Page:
(Reuters) - Police in San Jose, California, plan to interview a 15-year-old boy who gained international attention by surviving as a stowaway on a flight to Hawaii, and are looking into why he snuck into the local airport to climb into a Boeing 767, a police spokesman told a TV station on Tuesday.
The report came as surveillance video surfaced of the boy from Santa Clara, California, climbing down from the wheel well of the Hawaiian Airlines flight after it landed on April 20 in Maui. In the video, played on television news, the boy staggers around the tarmac in what appears to be a disoriented state.
The teenager, who officials say boarded the plane hours earlier at Mineta San Jose International Airport, became one of only a fraction of stowaways to emerge alive after such a treacherous trip.
His journey has raised concerns about airport security, after he remained undetected for hours before the jet took off.
Last week, Hawaii child welfare officials said the boy had left their state, and the San Jose Mercury News has reported he was back in California and in the custody of social services.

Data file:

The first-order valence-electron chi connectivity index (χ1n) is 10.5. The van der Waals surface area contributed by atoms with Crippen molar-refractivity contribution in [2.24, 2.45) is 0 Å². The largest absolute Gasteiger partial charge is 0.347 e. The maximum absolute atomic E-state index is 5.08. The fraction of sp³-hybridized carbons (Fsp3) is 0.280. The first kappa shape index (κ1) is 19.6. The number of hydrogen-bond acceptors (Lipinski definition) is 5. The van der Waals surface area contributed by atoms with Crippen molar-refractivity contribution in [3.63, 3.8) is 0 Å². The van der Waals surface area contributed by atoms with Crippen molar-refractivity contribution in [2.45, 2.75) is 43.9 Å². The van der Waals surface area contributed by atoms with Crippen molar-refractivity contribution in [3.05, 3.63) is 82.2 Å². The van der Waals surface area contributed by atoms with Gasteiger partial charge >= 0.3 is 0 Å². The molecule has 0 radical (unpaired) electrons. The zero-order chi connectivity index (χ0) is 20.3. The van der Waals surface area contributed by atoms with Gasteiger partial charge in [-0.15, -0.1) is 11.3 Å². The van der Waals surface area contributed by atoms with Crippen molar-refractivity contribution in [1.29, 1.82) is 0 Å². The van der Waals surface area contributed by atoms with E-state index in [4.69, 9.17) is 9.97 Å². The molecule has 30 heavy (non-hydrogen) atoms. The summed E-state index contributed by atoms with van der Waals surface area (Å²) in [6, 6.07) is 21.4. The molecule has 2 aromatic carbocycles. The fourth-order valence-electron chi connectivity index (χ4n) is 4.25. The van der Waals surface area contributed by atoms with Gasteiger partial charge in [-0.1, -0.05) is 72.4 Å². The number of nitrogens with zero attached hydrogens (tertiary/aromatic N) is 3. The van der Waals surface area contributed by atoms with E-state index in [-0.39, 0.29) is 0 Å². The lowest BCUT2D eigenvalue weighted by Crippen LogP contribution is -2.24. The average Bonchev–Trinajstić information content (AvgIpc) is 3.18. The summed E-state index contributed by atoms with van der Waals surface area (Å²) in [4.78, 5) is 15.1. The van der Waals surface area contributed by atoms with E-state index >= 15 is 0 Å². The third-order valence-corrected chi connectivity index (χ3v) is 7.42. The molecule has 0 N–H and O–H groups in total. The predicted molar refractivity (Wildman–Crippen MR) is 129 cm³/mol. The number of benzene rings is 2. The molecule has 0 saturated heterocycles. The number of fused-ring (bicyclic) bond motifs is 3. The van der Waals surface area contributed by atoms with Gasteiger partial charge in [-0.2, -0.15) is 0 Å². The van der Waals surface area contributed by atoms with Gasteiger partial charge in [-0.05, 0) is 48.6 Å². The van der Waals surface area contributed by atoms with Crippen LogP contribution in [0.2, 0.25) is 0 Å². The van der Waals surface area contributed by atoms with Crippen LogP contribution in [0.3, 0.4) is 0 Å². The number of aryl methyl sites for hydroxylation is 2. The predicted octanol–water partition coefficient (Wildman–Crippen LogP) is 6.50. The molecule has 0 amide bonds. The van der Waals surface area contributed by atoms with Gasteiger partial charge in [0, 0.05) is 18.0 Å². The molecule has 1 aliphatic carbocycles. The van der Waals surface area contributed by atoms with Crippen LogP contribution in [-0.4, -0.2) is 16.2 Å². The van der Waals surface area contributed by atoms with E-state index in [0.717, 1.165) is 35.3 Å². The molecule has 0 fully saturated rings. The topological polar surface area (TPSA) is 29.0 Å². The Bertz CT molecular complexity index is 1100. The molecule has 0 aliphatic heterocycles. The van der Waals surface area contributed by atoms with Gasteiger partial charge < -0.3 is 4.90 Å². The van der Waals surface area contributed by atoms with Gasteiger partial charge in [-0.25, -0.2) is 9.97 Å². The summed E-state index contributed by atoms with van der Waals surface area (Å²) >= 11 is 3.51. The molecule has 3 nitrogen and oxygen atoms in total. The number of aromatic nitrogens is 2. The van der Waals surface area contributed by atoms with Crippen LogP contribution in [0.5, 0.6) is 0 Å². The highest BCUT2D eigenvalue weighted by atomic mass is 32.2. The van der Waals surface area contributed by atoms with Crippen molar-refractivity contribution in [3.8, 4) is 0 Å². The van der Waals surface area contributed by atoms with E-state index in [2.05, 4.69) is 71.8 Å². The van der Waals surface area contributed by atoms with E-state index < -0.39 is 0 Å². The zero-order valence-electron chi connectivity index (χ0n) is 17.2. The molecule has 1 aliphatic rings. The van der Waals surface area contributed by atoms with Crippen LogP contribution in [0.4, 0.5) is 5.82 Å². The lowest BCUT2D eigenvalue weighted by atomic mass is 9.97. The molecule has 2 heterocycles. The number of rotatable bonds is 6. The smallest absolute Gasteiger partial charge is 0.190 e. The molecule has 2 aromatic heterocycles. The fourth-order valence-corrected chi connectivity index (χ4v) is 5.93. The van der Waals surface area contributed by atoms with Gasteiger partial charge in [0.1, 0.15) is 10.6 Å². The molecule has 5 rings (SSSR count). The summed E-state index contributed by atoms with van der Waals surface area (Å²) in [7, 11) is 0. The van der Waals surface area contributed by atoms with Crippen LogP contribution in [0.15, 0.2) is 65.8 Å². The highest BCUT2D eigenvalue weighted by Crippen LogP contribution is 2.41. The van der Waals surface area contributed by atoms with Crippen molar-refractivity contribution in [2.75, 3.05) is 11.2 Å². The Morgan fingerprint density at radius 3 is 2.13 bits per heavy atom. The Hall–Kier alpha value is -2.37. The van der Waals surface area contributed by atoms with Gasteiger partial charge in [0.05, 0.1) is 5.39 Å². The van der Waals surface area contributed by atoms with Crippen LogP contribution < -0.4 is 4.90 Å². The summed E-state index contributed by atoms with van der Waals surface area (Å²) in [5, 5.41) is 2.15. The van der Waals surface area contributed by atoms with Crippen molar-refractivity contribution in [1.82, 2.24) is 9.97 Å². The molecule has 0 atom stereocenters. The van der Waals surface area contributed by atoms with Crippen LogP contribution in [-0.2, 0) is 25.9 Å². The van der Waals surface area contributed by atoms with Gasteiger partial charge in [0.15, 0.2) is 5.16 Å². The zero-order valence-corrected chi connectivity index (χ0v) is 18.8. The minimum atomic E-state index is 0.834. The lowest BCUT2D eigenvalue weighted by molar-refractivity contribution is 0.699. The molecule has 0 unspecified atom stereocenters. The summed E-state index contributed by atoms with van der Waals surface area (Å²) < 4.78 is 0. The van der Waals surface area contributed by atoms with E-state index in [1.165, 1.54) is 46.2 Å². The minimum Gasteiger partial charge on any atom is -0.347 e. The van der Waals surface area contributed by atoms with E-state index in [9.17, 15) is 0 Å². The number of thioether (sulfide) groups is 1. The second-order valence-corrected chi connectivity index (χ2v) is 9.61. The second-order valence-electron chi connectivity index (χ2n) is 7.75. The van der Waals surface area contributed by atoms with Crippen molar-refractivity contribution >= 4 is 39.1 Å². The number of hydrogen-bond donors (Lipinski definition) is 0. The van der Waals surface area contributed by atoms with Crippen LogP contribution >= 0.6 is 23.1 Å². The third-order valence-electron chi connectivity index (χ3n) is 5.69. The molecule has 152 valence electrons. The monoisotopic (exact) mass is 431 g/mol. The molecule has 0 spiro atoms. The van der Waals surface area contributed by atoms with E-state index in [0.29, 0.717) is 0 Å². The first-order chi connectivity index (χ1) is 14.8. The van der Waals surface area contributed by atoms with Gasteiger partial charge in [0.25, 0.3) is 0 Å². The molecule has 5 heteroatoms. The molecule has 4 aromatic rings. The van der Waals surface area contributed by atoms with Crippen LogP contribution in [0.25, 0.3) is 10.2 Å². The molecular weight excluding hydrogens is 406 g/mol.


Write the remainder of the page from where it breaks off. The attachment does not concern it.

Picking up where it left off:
A representative for the Santa Clara County social services agency could not be reached for comment on Tuesday.
San Jose police spokesman Albert Morales on Tuesday told San Francisco Bay area television station KNTV, an NBC affiliate, they were investigating the stowaway’s actions “at minimum” as a case of trespassing.
“As it stands right now, we are still trying to make attempts to interview the kid to find out what happened, what his thought process was and to conduct a thorough investigation,” Morales told the station.
San Jose police last month said city officials were not planning on pursuing criminal charges.
San Jose police representatives did not return calls or emails seeking comment on Tuesday.
The teenager’s Somali immigrant father, Abdilahi Yusuf Abdi, told Voice of America last month that his son, whom he identified as Yahya Abdi, had wanted to return home to Africa.
The boy’s mother, Ubah Mohamed Abdulle, later spoke to Voice of America from a refugee camp in Ethiopia where she lives, saying she had been separated for years from the boy and her other children and wanted to be reunited with them in the United States.
Reporting by Alex Dobuzinskis; Editing by Prudence Crowther